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Wednesday, 17 June 2009
Page: 6428

Mr ALBANESE (Minister for Infrastructure, Transport, Regional Development and Local Government) (12:30 PM) —In the 2009-10 budget the key commitments in the Broadband, Communications and the Digital Economy Portfolio are as follows. The first is the National Broadband Network, which will help secure long-term productivity growth, global economic competitiveness and the creation of jobs. Considerable progress has been made to implement the National Broadband Network since its establishment was announced on 7 April this year. The government has established a new company which will invest up to $43 billion over eight years to build the network. The government has also commenced the implementation study process, with the government seeking a lead adviser to prepare a report to the government in early 2010 on, among other things, the operating and governance arrangements for the NBN company, detailed network design, and options to attract private sector investment in the company.

The government has received over 100 submissions in response to the discussion paper on reforms to the existing telecommunications regime. It has received more than 60 submissions for the $250 million Regional Broadband Blackspots Program and progressed negotiations with the Tasmanian government to commence an early rollout of a fibre-to-the-premises network in Tasmania. Regional, rural and remote communities will also realise the benefits of broadband through the Rural and Regional National Broadband Network Initiative. This supplements the government’s response to the regional telecommunications review, which provided an initial $60 million investment in regional communications, including for education, health and emergency services projects, greater access to satellite phones and an expansion of computer and internet access for remote Indigenous communities.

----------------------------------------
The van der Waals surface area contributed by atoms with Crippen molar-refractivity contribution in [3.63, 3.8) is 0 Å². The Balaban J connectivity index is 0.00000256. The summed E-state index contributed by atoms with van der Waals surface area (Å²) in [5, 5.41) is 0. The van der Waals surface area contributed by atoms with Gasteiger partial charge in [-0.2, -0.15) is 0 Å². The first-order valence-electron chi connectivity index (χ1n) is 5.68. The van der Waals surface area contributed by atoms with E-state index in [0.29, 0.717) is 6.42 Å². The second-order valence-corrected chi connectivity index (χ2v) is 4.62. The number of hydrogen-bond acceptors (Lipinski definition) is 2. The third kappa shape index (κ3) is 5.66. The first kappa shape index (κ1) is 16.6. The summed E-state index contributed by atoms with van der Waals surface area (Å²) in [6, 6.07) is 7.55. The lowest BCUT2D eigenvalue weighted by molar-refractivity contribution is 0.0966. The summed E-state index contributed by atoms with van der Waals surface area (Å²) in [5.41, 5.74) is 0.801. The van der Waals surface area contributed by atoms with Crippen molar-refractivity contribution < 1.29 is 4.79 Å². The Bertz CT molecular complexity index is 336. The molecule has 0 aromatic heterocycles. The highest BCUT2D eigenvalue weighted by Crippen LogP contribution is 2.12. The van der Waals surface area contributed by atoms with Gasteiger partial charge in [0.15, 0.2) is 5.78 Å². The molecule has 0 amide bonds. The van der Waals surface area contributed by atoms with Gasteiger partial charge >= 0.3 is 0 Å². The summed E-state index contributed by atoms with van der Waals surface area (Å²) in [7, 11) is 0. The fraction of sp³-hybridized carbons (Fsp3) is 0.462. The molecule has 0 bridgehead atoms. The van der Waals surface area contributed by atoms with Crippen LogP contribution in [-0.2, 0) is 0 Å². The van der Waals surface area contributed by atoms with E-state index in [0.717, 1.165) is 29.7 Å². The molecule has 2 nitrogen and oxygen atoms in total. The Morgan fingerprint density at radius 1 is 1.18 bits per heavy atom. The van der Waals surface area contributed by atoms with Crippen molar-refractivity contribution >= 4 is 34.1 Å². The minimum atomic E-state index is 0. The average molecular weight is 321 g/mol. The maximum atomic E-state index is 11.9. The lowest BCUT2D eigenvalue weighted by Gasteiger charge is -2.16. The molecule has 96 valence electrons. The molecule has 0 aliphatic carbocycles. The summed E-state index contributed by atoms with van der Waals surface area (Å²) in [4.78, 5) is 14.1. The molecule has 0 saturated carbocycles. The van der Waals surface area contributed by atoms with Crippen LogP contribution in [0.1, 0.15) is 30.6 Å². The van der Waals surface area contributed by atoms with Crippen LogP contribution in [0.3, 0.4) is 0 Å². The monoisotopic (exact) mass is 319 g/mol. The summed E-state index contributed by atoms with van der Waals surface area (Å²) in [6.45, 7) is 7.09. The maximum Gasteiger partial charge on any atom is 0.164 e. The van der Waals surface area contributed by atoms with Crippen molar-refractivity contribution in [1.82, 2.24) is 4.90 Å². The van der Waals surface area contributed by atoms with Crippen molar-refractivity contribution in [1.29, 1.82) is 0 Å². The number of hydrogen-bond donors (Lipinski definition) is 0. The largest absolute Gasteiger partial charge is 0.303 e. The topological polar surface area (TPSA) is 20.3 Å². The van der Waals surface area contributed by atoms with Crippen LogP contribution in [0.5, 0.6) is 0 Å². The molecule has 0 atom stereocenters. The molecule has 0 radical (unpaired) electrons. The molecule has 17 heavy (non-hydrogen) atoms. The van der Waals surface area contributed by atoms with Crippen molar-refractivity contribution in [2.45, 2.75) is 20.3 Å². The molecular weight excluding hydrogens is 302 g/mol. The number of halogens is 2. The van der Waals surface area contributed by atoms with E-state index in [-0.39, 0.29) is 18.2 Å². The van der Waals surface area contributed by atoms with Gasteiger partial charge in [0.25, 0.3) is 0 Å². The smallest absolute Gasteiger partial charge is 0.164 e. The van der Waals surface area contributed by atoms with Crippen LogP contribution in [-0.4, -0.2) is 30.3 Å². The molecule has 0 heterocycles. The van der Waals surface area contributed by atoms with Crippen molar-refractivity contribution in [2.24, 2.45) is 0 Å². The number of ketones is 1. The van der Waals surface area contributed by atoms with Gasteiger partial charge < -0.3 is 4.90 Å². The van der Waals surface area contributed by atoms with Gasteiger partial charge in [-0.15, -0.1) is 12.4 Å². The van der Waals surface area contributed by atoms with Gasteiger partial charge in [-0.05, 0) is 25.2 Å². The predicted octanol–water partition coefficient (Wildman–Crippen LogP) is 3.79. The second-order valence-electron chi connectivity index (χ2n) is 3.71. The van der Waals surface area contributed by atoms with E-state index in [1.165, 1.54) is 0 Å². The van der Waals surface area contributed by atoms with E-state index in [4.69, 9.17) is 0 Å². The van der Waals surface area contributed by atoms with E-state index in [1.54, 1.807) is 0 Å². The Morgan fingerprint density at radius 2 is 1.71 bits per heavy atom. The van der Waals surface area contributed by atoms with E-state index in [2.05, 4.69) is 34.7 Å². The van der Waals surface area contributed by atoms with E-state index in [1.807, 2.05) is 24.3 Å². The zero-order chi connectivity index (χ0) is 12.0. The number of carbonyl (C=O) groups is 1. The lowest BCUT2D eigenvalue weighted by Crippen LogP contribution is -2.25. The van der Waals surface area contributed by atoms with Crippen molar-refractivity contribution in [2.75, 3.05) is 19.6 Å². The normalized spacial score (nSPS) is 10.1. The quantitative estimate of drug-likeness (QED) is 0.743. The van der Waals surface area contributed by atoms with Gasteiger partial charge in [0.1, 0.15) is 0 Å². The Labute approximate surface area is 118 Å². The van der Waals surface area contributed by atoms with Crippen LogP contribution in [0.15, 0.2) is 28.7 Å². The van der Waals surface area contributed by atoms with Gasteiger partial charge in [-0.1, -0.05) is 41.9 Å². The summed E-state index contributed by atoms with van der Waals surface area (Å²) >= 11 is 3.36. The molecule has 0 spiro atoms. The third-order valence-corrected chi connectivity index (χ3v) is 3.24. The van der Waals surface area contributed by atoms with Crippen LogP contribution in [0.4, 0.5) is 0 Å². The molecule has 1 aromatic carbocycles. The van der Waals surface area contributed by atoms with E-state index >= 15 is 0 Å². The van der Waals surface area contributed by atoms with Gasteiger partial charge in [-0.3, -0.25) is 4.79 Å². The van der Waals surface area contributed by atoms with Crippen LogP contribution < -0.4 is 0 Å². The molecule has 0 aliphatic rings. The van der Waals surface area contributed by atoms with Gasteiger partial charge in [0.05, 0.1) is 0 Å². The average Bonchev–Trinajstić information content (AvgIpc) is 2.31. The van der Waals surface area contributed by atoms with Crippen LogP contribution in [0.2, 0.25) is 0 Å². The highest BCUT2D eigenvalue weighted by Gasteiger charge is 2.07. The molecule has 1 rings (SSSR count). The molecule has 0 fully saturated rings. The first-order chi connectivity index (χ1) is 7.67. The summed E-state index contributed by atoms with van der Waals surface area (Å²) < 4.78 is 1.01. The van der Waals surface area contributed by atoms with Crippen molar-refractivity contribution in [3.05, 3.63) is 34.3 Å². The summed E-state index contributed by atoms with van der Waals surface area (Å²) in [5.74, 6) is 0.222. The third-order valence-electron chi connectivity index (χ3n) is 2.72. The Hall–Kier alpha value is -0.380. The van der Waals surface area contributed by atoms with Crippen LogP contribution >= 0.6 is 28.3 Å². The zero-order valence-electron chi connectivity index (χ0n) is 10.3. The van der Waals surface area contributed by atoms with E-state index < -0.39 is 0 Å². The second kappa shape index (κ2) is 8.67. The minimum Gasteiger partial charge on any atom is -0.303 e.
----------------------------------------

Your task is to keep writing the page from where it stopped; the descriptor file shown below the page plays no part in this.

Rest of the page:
Substantial new funding totalling $185.3 million over three years will also be provided to the ABC and SBS. This will meet Labor’s election commitment to enable the ABC and SBS to expand their range of Australian drama and content. Importantly, it will also enable the introduction of a digital children’s channel. Our community broadcasters will also benefit from the management and broadcasting training available to them under the national training program at a cost of $2.5 million over four years.

On digital television, additional funding of almost $140 million over three years will help Australians get ready for digital television. This funding will support the government’s digital television switchover program in regional South Australia, in Victoria and in Queensland. National ICT Australia has been provided in the budget with funding certainty up to 2014-15 following the government’s commitment to provide $185.5 million over the four years from 2011-12. This will allow National ICT Australia to continue to generate significant economic and social returns for Australia. For the Australian Communications Consumer Action Network, $7.5 million will be provided over four years. This will enable ACCAN to better represent consumer interests in the telecommunications market, including the development of co-regulatory mechanisms, resulting in better outcomes for consumers and industry.

Finally, the expansion of the Do Not Call Register will enable the registration of all telephone and fax numbers. This will help to protect businesses, fax users and emergency service providers from unwanted telemarketing calls and fax-marketing representations. The expansion of this register will cost $4.7 million over four years, but it has been the subject of much debate in this parliament over a number of years. The Rudd government is acting on the concerns that are there in the community on this issue. These costs will be largely recovered from the telemarketing and fax-marketing industries. In conclusion, the measures that have been announced in the 2009-10 budget will encourage a vibrant, sustainable and internationally competitive digital economy in Australia, something that is required to ensure that Australia can compete on the information highway, which is as important to this century as the rail highway was to the 19th century. (Time expired)